Prater Violet

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Prater Violet
PraterViolet.JPG
First edition
Author Christopher Isherwood
Country United Kingdom
Language English
Genre literary fiction
Publisher Random House
Publication date
1945
Media type Print (Hardback & Paperback)

Prater Violet (1945) is Christopher Isherwood's fictional first person account of film-making. The Prater is a large park and amusement park in Vienna, a city important to characters in the novel for several reasons. Though Isherwood broke onto the literary scene as a novelist, he eventually worked in Hollywood as a screenwriter. In this novel, Isherwood comments on life, art, commercialization of art and Nazism.[1]

Structure[edit]

A short novel without chapter divisions, Prater Violet follows Isherwood's involvement in the creation of the eponymous film. Much of the novel records the remarks of people working in the film industry and Isherwood's conversations with a brilliant Austrian film director, Friedrich Bergmann. Only at the conclusion of the novel does Isherwood significantly separate his voice from the stream of dialogue to provide a deeper commentary and to ask, "What makes you go on living? Why don't you kill yourself? Why is all this bearable? What makes you bear it?" (154).

Themes[edit]

The novel depicts England before the Second World War, the rise of Nazism and the world of film-making. Isherwood uses his characters to express varying views about Hitler, and most are shown to be alarmingly indifferent.

Characters[edit]

Social interactions and thematic interdependencies in "Prater Violet"

Major characters[edit]

  • Christopher 'Chris' Isherwood (writer)
  • Friedrich Bergmann (director)
  • Mr Chatsworth (producer)
  • Sandy Ashmeade (story editor)
  • Dorothy (secretary)

Minor characters[edit]

Mr Patterson (journalist), Lawrence Dwight (headcutter), Fred Murray (gaffer), Mr Harris (art director), Mr Watts (lighting technician), Mr Pfeffer (musical director), Roger (sound recordist), Teddy (boomer), Joyce (continuity girl), Clark (clapper boy), Jack (camera man), Eliot (assistant director), Timmy (make-up man), Anita Hayden (actress), Arthur Cromwell (actor), Eddie Kennedy (director)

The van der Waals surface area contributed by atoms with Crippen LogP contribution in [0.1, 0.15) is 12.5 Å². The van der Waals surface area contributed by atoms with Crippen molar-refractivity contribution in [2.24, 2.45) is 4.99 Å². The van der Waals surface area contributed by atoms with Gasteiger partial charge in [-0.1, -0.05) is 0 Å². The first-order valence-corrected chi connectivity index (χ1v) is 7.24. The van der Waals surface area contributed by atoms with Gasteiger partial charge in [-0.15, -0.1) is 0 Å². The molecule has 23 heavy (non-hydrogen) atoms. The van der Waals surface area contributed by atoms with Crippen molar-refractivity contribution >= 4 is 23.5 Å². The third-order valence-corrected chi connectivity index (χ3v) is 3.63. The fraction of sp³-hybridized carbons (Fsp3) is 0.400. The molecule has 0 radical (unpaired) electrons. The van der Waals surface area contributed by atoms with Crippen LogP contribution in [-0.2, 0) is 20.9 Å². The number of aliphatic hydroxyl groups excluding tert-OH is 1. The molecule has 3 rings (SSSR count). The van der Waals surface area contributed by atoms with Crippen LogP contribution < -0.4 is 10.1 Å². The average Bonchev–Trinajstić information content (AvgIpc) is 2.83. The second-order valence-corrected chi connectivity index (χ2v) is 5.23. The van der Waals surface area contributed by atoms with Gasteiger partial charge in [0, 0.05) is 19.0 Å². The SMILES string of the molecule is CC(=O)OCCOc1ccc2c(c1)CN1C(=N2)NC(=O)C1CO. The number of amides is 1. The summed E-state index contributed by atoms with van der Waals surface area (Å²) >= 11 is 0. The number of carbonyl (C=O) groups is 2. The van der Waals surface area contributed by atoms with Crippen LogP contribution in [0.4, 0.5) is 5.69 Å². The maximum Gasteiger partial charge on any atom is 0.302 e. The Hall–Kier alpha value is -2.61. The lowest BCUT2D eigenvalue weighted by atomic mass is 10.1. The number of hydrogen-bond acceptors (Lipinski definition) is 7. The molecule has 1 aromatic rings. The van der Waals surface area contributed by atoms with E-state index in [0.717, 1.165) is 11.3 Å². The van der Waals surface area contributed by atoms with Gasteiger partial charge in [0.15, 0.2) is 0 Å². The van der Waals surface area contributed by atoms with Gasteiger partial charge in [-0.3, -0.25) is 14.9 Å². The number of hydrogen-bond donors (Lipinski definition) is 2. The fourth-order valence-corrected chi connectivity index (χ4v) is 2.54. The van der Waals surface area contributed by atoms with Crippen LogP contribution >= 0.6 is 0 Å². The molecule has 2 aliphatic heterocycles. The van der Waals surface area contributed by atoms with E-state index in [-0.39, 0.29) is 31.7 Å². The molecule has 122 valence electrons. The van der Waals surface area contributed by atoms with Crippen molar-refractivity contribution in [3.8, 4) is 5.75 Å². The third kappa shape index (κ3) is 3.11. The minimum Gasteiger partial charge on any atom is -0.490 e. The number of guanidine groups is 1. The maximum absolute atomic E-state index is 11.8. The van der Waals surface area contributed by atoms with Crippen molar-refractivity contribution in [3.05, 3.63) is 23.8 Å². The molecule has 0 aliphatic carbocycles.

The main character, Isherwood himself, is a moderately successful author of fiction. He is a close observer of the film-making process and the gathering war. Eventually he becomes frustrated by his rather passive role in life, but finds consolation in the dramatic personalities he meets.

Friedrich Bergmann is a film director. Just as Isherwood translates Bergmann's poor English into film script, Isherwood comes to understand the true horror of Nazism through Bergmann's fear for his family in Austria.

As Hitler lays the foundation for war, movie executives such as Mr Chatsworth stress over the timely production of the film Prater Violet.

Ashmeade, the story editor, who we are led to believe is Isherwood's first, meaningless lover, and Dorothy, the secretary, both fade into a cast of minor characters who fail to comprehend the truth of life.

The only exception to this monochrome cast is Lawrence Dwight, the head cutter at Imperial Bulldog Pictures. He sees life as a quest for efficiency through establishing patterns.

Major themes[edit]

  • Efficiency
  • Art
  • The Creative Process
  • Film-as-art
  • Film-as-entertainment
  • Nazism
  • Love
  • Anal

Based on Isherwood's film work[edit]

Prater Violet is based on Isherwood's experience as a screenwriter on the British Gaumont film Little Friend (1934), directed by Berthold Viertel, and starring Matheson Lang and Nova Pilbeam.[2]

References[edit]

  1. ^ Jonanthan Fryer, Isherwood: A Biography (Garden City, NY: Doubleday, 1977) ISBN 0-385-12608-5 p. 140, 210
  2. ^ Jonanthan Fryer, Isherwood: A Biography (Garden City, NY: Doubleday, 1977) ISBN 0-385-12608-5 p. 140, 210

External links[edit]